Is South Sudan’s fledging oil industry recovering?

oil rig sudanSouth Sudan, being an ‘oil-prolific’ country, is viewed as one of Africa’s last unexplored frontiers – the holder of sub-Saharan Africa’s third largest proved oil reserves (3.5bn barrels of low-sulphur crude)

In South Sudan, first oil was discovered in the late 1970s when U.S. Chevron made major finds in Western Upper Nile in what is now Block 1, near Bentiu, and developed the Muglad Basin where they found two huge oilfields, Unity and Heglig, both in the South.

The hydrocarbons-rich areas are Bentiu, Greater Upper Nile, Jonglei, Melut, Muglad and Warrap. South Sudan produces two main crude blends: Dar and Nile (which are exported to Asian markets). The latter blend (33.9° API gravity, 0.06% sulphur) is most attractive to refiners because of its high fuel and gasoil yields. API, i.e., American Petroleum Institute gravity, an inverse measure to determine the weight of petroleum liquids in comparison to water. If a liquid has API gravity (above 10) it is considered a lightoil that floats on water. Conversely, API gravity (below 10) falls into the heavy oil category.

south sudan ministry

South Sudan – currently producing an estimated 150,000-170,000 bpd (from about 700 wells) – aims to boost output to 250,000 bpd by late 2021 when more of shuttered oilfields reopen and investments are directed towards exploration of existing and potential new blocks.

Probable natural gas (natgas) reserves are estimated at 30 trillion cubic feet (tcf) – proved figure is 3 tcf. Natgas associated with oilfields is mostly flared or reinjected. Capturing flare gas in oilfields will help increase natgas production – currently almost negligible.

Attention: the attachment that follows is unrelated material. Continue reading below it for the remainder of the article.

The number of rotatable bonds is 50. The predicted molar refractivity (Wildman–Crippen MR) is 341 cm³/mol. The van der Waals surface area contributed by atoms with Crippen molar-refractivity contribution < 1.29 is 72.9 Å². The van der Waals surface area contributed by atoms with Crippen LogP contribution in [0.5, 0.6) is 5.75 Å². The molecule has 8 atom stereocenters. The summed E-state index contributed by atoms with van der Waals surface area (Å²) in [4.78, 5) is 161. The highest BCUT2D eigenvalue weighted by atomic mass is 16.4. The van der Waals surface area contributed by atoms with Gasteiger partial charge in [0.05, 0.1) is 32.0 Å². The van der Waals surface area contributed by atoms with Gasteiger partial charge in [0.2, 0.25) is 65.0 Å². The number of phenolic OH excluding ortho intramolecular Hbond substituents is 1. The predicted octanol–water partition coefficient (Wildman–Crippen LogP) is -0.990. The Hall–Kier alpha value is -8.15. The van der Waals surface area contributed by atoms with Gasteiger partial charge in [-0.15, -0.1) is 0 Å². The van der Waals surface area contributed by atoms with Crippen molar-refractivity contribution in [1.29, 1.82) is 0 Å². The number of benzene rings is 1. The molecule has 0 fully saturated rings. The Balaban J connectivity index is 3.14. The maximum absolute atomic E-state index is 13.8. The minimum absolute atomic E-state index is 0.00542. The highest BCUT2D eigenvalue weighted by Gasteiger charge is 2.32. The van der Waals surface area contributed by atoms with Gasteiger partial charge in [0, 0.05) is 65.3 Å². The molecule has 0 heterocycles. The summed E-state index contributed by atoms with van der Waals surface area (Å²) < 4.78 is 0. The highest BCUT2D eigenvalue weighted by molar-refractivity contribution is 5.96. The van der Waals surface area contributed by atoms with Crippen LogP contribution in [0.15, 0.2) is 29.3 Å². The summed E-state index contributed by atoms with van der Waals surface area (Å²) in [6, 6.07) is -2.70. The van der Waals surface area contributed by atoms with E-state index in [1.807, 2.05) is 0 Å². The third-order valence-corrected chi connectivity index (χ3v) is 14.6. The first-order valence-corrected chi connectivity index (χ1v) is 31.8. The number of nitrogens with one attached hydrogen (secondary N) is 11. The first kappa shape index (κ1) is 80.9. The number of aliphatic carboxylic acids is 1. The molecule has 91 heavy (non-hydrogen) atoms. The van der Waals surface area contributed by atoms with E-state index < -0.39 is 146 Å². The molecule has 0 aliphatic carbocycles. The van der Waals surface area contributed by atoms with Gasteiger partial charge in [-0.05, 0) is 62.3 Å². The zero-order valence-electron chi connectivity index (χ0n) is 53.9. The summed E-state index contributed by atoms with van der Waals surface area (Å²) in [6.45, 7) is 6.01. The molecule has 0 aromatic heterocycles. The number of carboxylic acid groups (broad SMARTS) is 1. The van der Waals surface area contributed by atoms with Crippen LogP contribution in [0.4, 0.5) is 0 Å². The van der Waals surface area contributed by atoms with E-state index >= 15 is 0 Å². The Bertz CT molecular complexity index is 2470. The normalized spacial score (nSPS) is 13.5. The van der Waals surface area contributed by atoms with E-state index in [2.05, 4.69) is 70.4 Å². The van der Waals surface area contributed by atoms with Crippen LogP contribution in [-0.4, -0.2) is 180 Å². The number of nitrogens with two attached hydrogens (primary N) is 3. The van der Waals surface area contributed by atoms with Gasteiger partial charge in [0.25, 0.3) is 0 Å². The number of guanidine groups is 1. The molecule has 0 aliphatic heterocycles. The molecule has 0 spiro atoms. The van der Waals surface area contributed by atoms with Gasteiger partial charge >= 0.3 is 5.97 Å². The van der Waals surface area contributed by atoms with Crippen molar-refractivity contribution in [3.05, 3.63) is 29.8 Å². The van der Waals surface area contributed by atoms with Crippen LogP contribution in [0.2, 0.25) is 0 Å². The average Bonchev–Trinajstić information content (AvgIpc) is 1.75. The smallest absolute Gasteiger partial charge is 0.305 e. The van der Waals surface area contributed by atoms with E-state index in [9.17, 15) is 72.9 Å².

Petroleum geologists are confident of finding more oil-gas reserves in South Sudan basins. The state-owned Nilepet plans to undertake a survey of both mineral resources and oil in a bid to showcase the country’s untapped potentials. Only 10% of oil-bearing basins have been explored to date. Chol Deng Thon Abel, managing director Nilepet, said, “So you still have 90% of the country not surveyed. But we still believe that we have huge reserves which is why we say South Sudan is an oil-rich country. National Petroleum and Gas Commission also echoed two-thirds of the landscape has potential for hydrocarbons, but only a quarter of South Sudan had been explored.”

The full article can be read in the latest edition of Oil Review Africa

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